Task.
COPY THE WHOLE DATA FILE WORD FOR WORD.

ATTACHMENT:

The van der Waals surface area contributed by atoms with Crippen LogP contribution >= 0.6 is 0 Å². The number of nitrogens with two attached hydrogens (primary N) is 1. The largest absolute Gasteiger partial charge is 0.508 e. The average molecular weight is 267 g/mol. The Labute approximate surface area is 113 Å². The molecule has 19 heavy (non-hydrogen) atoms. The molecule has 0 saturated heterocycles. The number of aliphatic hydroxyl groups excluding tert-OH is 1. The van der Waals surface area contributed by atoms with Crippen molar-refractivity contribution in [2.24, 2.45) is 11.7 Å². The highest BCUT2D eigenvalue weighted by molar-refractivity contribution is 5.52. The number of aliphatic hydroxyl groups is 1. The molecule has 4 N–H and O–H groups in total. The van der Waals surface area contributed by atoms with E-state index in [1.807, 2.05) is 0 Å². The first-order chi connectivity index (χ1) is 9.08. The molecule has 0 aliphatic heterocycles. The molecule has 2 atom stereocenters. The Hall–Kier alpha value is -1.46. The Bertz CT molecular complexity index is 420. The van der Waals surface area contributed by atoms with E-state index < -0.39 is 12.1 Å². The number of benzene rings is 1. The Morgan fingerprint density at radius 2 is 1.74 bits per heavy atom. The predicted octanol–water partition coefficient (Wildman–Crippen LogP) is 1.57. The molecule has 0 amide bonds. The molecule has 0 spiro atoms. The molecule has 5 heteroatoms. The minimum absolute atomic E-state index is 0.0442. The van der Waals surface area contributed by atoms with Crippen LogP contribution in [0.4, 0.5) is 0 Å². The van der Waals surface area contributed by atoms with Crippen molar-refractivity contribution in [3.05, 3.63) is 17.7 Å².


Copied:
The van der Waals surface area contributed by atoms with Crippen LogP contribution >= 0.6 is 0 Å². The number of nitrogens with two attached hydrogens (primary N) is 1. The largest absolute Gasteiger partial charge is 0.508 e. The average molecular weight is 267 g/mol. The Labute approximate surface area is 113 Å². The molecule has 19 heavy (non-hydrogen) atoms. The molecule has 0 saturated heterocycles. The number of aliphatic hydroxyl groups excluding tert-OH is 1. The van der Waals surface area contributed by atoms with Crippen molar-refractivity contribution in [2.24, 2.45) is 11.7 Å². The highest BCUT2D eigenvalue weighted by molar-refractivity contribution is 5.52. The number of aliphatic hydroxyl groups is 1. The molecule has 4 N–H and O–H groups in total. The van der Waals surface area contributed by atoms with E-state index in [1.807, 2.05) is 0 Å². The first-order chi connectivity index (χ1) is 9.08. The molecule has 0 aliphatic heterocycles. The molecule has 2 atom stereocenters. The Hall–Kier alpha value is -1.46. The Bertz CT molecular complexity index is 420. The van der Waals surface area contributed by atoms with E-state index < -0.39 is 12.1 Å². The number of benzene rings is 1. The Morgan fingerprint density at radius 2 is 1.74 bits per heavy atom. The predicted octanol–water partition coefficient (Wildman–Crippen LogP) is 1.57. The molecule has 0 amide bonds. The molecule has 0 spiro atoms. The molecule has 5 heteroatoms. The minimum absolute atomic E-state index is 0.0442. The van der Waals surface area contributed by atoms with Crippen LogP contribution in [0.4, 0.5) is 0 Å². The van der Waals surface area contributed by atoms with Crippen molar-refractivity contribution in [3.05, 3.63) is 17.7 Å².